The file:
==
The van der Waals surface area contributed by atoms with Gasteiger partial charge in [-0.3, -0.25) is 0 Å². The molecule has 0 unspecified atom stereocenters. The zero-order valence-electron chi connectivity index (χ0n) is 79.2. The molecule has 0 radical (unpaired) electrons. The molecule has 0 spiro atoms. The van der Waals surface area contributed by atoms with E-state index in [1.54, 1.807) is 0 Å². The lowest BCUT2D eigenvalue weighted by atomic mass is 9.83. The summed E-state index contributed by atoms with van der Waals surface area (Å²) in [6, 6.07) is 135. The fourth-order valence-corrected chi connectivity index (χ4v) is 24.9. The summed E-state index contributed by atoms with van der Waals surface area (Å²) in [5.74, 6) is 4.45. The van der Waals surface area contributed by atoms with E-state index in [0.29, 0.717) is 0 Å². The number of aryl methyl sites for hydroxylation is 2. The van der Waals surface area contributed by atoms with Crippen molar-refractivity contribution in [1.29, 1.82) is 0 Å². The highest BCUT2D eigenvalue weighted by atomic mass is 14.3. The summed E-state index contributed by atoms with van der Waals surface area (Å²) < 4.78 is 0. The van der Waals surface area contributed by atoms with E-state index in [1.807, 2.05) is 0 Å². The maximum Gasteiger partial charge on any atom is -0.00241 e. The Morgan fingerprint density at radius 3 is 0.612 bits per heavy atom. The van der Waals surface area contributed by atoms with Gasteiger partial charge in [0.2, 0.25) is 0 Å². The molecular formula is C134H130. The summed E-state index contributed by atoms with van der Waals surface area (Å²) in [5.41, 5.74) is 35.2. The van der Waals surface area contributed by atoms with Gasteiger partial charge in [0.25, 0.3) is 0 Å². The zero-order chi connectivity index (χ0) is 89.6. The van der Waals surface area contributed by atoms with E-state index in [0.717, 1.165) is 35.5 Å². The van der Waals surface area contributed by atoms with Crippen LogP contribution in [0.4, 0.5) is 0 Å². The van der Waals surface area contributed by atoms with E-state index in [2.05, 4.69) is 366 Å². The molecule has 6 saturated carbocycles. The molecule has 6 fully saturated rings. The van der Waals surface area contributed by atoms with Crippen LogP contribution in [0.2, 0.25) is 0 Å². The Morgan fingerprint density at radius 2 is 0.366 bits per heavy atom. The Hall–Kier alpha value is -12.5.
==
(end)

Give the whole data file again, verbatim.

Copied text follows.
The van der Waals surface area contributed by atoms with Gasteiger partial charge in [-0.3, -0.25) is 0 Å². The molecule has 0 unspecified atom stereocenters. The zero-order valence-electron chi connectivity index (χ0n) is 79.2. The molecule has 0 radical (unpaired) electrons. The molecule has 0 spiro atoms. The van der Waals surface area contributed by atoms with E-state index in [1.54, 1.807) is 0 Å². The lowest BCUT2D eigenvalue weighted by atomic mass is 9.83. The summed E-state index contributed by atoms with van der Waals surface area (Å²) in [6, 6.07) is 135. The fourth-order valence-corrected chi connectivity index (χ4v) is 24.9. The summed E-state index contributed by atoms with van der Waals surface area (Å²) in [5.74, 6) is 4.45. The van der Waals surface area contributed by atoms with E-state index in [0.29, 0.717) is 0 Å². The number of aryl methyl sites for hydroxylation is 2. The van der Waals surface area contributed by atoms with Crippen molar-refractivity contribution in [1.29, 1.82) is 0 Å². The highest BCUT2D eigenvalue weighted by atomic mass is 14.3. The summed E-state index contributed by atoms with van der Waals surface area (Å²) < 4.78 is 0. The van der Waals surface area contributed by atoms with E-state index in [1.807, 2.05) is 0 Å². The maximum Gasteiger partial charge on any atom is -0.00241 e. The Morgan fingerprint density at radius 3 is 0.612 bits per heavy atom. The van der Waals surface area contributed by atoms with Gasteiger partial charge in [0.2, 0.25) is 0 Å². The molecular formula is C134H130. The summed E-state index contributed by atoms with van der Waals surface area (Å²) in [5.41, 5.74) is 35.2. The van der Waals surface area contributed by atoms with Gasteiger partial charge in [0.25, 0.3) is 0 Å². The zero-order chi connectivity index (χ0) is 89.6. The van der Waals surface area contributed by atoms with E-state index in [0.717, 1.165) is 35.5 Å². The van der Waals surface area contributed by atoms with Crippen LogP contribution in [0.4, 0.5) is 0 Å². The van der Waals surface area contributed by atoms with E-state index in [2.05, 4.69) is 366 Å². The molecule has 6 saturated carbocycles. The molecule has 6 fully saturated rings. The van der Waals surface area contributed by atoms with Crippen LogP contribution in [0.2, 0.25) is 0 Å². The Morgan fingerprint density at radius 2 is 0.366 bits per heavy atom. The Hall–Kier alpha value is -12.5.